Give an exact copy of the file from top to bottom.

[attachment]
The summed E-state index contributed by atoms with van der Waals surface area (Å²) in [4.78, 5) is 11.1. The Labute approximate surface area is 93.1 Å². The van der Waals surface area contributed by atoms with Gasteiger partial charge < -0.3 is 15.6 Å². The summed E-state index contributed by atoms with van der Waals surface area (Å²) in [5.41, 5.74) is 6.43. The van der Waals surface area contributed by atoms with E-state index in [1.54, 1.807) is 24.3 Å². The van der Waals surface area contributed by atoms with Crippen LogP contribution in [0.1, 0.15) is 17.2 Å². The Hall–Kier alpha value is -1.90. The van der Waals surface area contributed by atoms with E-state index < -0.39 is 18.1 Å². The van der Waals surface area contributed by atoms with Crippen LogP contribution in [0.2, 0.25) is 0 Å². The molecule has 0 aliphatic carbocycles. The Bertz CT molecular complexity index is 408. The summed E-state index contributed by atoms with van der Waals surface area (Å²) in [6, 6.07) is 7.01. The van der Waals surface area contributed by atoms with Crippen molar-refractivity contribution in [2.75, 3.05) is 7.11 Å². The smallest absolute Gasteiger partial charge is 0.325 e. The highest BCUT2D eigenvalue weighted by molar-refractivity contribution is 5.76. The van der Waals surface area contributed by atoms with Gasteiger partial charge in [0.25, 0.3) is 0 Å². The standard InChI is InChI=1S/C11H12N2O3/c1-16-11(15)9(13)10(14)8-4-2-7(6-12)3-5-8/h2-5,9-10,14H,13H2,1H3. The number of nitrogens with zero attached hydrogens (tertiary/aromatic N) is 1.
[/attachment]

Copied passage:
The summed E-state index contributed by atoms with van der Waals surface area (Å²) in [4.78, 5) is 11.1. The Labute approximate surface area is 93.1 Å². The van der Waals surface area contributed by atoms with Gasteiger partial charge < -0.3 is 15.6 Å². The summed E-state index contributed by atoms with van der Waals surface area (Å²) in [5.41, 5.74) is 6.43. The van der Waals surface area contributed by atoms with E-state index in [1.54, 1.807) is 24.3 Å². The van der Waals surface area contributed by atoms with Crippen LogP contribution in [0.1, 0.15) is 17.2 Å². The Hall–Kier alpha value is -1.90. The van der Waals surface area contributed by atoms with E-state index < -0.39 is 18.1 Å². The van der Waals surface area contributed by atoms with Crippen LogP contribution in [0.2, 0.25) is 0 Å². The molecule has 0 aliphatic carbocycles. The Bertz CT molecular complexity index is 408. The summed E-state index contributed by atoms with van der Waals surface area (Å²) in [6, 6.07) is 7.01. The van der Waals surface area contributed by atoms with Crippen molar-refractivity contribution in [2.75, 3.05) is 7.11 Å². The smallest absolute Gasteiger partial charge is 0.325 e. The highest BCUT2D eigenvalue weighted by molar-refractivity contribution is 5.76. The van der Waals surface area contributed by atoms with Gasteiger partial charge in [0.25, 0.3) is 0 Å². The standard InChI is InChI=1S/C11H12N2O3/c1-16-11(15)9(13)10(14)8-4-2-7(6-12)3-5-8/h2-5,9-10,14H,13H2,1H3. The number of nitrogens with zero attached hydrogens (tertiary/aromatic N) is 1.